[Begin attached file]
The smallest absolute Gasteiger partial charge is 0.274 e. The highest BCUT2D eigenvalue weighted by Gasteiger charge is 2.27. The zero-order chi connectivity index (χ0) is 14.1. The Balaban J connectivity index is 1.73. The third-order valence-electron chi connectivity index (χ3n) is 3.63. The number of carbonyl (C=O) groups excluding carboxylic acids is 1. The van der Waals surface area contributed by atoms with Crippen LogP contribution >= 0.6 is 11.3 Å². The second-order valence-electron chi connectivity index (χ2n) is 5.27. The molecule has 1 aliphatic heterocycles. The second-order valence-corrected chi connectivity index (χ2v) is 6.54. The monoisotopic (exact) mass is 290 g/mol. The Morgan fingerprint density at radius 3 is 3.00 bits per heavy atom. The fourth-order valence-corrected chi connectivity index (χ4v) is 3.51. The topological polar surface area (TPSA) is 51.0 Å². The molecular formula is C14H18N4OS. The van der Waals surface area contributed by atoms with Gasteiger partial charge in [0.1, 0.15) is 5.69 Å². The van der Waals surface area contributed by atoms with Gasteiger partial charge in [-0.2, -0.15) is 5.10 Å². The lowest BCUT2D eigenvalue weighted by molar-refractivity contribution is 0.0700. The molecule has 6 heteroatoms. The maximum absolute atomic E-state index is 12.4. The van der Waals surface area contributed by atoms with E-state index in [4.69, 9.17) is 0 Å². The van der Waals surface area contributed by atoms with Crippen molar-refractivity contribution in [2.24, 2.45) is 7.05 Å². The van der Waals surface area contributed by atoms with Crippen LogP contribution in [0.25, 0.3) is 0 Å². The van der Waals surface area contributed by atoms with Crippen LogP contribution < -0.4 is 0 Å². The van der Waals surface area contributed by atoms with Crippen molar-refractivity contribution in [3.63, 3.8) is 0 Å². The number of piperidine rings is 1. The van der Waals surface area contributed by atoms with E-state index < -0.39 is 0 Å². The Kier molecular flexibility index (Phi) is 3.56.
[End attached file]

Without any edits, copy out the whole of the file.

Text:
The smallest absolute Gasteiger partial charge is 0.274 e. The highest BCUT2D eigenvalue weighted by Gasteiger charge is 2.27. The zero-order chi connectivity index (χ0) is 14.1. The Balaban J connectivity index is 1.73. The third-order valence-electron chi connectivity index (χ3n) is 3.63. The number of carbonyl (C=O) groups excluding carboxylic acids is 1. The van der Waals surface area contributed by atoms with Crippen LogP contribution >= 0.6 is 11.3 Å². The second-order valence-electron chi connectivity index (χ2n) is 5.27. The molecule has 1 aliphatic heterocycles. The second-order valence-corrected chi connectivity index (χ2v) is 6.54. The monoisotopic (exact) mass is 290 g/mol. The Morgan fingerprint density at radius 3 is 3.00 bits per heavy atom. The fourth-order valence-corrected chi connectivity index (χ4v) is 3.51. The topological polar surface area (TPSA) is 51.0 Å². The molecular formula is C14H18N4OS. The van der Waals surface area contributed by atoms with Gasteiger partial charge in [0.1, 0.15) is 5.69 Å². The van der Waals surface area contributed by atoms with Gasteiger partial charge in [-0.2, -0.15) is 5.10 Å². The lowest BCUT2D eigenvalue weighted by molar-refractivity contribution is 0.0700. The molecule has 6 heteroatoms. The maximum absolute atomic E-state index is 12.4. The van der Waals surface area contributed by atoms with E-state index in [4.69, 9.17) is 0 Å². The van der Waals surface area contributed by atoms with Crippen molar-refractivity contribution in [2.24, 2.45) is 7.05 Å². The van der Waals surface area contributed by atoms with Crippen LogP contribution in [0.25, 0.3) is 0 Å². The van der Waals surface area contributed by atoms with Crippen LogP contribution < -0.4 is 0 Å². The van der Waals surface area contributed by atoms with Crippen molar-refractivity contribution in [3.63, 3.8) is 0 Å². The number of piperidine rings is 1. The van der Waals surface area contributed by atoms with E-state index < -0.39 is 0 Å². The Kier molecular flexibility index (Phi) is 3.56.